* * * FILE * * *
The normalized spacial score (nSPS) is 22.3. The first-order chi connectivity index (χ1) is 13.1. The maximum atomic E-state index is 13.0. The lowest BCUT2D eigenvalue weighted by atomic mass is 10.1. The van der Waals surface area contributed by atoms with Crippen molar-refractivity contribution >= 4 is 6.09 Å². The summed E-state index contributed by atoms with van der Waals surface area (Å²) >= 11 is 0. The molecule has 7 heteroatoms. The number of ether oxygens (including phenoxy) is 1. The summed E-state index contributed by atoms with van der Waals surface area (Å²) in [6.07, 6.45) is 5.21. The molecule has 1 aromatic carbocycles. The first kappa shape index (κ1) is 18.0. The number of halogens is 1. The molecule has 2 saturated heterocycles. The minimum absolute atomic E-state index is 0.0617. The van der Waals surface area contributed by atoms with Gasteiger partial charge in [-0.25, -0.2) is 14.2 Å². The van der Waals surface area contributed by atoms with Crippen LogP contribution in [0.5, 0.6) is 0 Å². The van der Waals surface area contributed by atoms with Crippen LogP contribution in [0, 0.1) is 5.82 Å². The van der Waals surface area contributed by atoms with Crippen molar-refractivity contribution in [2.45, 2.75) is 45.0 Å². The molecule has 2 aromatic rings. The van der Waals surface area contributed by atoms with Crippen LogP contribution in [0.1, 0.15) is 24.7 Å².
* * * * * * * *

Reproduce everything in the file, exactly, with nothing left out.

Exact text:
The normalized spacial score (nSPS) is 22.3. The first-order chi connectivity index (χ1) is 13.1. The maximum atomic E-state index is 13.0. The lowest BCUT2D eigenvalue weighted by atomic mass is 10.1. The van der Waals surface area contributed by atoms with Crippen molar-refractivity contribution >= 4 is 6.09 Å². The summed E-state index contributed by atoms with van der Waals surface area (Å²) >= 11 is 0. The molecule has 7 heteroatoms. The number of ether oxygens (including phenoxy) is 1. The summed E-state index contributed by atoms with van der Waals surface area (Å²) in [6.07, 6.45) is 5.21. The molecule has 1 aromatic carbocycles. The first kappa shape index (κ1) is 18.0. The number of halogens is 1. The molecule has 2 saturated heterocycles. The minimum absolute atomic E-state index is 0.0617. The van der Waals surface area contributed by atoms with Gasteiger partial charge in [-0.25, -0.2) is 14.2 Å². The van der Waals surface area contributed by atoms with Crippen LogP contribution in [0.5, 0.6) is 0 Å². The van der Waals surface area contributed by atoms with Crippen LogP contribution in [0, 0.1) is 5.82 Å². The van der Waals surface area contributed by atoms with Crippen molar-refractivity contribution in [2.45, 2.75) is 45.0 Å². The molecule has 2 aromatic rings. The van der Waals surface area contributed by atoms with Crippen LogP contribution in [0.1, 0.15) is 24.7 Å².